Last month, Anthony Kennedy announced his retirement from the Supreme Court. For many pro-lifers, this new opening on the Supreme Court could be a chance to appoint another pro-life justice, and become one step closer to finally overturning Roe v. Wade. There is good reason for this optimism, too; President Trump has repeatedly promised to only nominate pro-life justices. His official decision will be announced Monday, July 9th; currently, he is rumored to be considering six people for the nomination, with three on his shortlist. One of the people on his shortlist is Amy Coney Barrett, a woman with an extremely impressive background, as readers can see below:
1. Barrett graduated magna cum laude from Rhodes College, and then earned her law degree from Notre Dame, graduating summa cum laude, and also served as executive editor of the Notre Dame Law Review.
2. She notably clerked for Antonin Scalia, the brilliant Supreme Court justice who passed away in 2016.
3. She was named a law professor at Notre Dame in 2010, after spending a year as a law and economics fellow at George Washington University.
4. She currently is the Diane and M.O. Miller II Research Chair of Law, and received a “distinguished professor of the year” award twice, in 2010 and 2016.
5. She’s a sitting judge on the United States Court of Appeals for the Seventh Circuit.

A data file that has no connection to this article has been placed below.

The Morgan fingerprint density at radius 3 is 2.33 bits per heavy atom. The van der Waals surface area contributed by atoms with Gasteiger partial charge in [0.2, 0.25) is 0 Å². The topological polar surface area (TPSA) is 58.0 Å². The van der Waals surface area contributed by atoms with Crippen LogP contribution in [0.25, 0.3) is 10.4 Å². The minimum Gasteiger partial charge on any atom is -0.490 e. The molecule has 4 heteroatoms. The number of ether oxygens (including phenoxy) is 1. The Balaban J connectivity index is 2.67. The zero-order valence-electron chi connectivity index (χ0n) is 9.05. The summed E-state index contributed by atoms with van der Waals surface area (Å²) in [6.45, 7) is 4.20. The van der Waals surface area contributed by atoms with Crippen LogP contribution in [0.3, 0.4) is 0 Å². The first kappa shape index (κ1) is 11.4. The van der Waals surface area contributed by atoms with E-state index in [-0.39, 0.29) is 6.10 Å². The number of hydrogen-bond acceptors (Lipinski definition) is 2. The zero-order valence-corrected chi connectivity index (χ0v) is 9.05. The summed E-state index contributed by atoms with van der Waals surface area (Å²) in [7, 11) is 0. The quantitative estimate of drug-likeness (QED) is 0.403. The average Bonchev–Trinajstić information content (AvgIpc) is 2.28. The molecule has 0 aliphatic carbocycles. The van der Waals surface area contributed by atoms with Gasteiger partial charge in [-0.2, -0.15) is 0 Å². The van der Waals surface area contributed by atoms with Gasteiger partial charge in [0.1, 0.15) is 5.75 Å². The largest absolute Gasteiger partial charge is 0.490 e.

6. In addition to her already notable accomplishments and career, Barrett is a married mother of seven, one child with special needs, and two of whom were adopted from Haiti.
7. She is a pro-life Catholic — and shockingly, her religious beliefs caused controversy after Trump nominated her to the Circuit Court.
Barrett was nominated to the Circuit Court in May of 2017, and a Senate Judiciary Hearing was held in September. During the hearing, Barrett’s religious beliefs repeatedly came under fire. Senator Dianne Feinstein expressed fear that Barrett’s Catholic faith would lead her to overturn Roe v. Wade. “Why is it that so many of us on this side have this very uncomfortable feeling that — you know, dogma and law are two different things,” Feinstein said. “And I think whatever a religion is, it has its own dogma. The law is totally different. And I think in your case, professor, when you read your speeches, the conclusion one draws is that the dogma lives loudly within you, and that’s of concern when you come to big issues that large numbers of people have fought for years in this country.”
Applying a religious test to someone is, of course, unconstitutional. Aside from this, a letter signed by her colleagues at Notre Dame, says she would be “an exceptional federal judge.” Despite their diverse political views, they all agreed that Barrett “is a brilliant teacher and scholar, and a warm and generous colleague” and “possesses in abundance all of the other qualities that shape extraordinary jurists: discipline, intellect, wisdom, impeccable temperament, and above all, fundamental decency and humanity.”
Barrett, according to many pro-lifers, would be a stellar choice to nominate to the Supreme Court. There are reportedly two other individuals, Appeals Court Judge Brett Kavanaugh and United States Circuit Court Judge Raymond Kethledge, being seriously considered, although some reports also note that the president may have spoken with Senator Mike Lee (R-Utah) in this regard.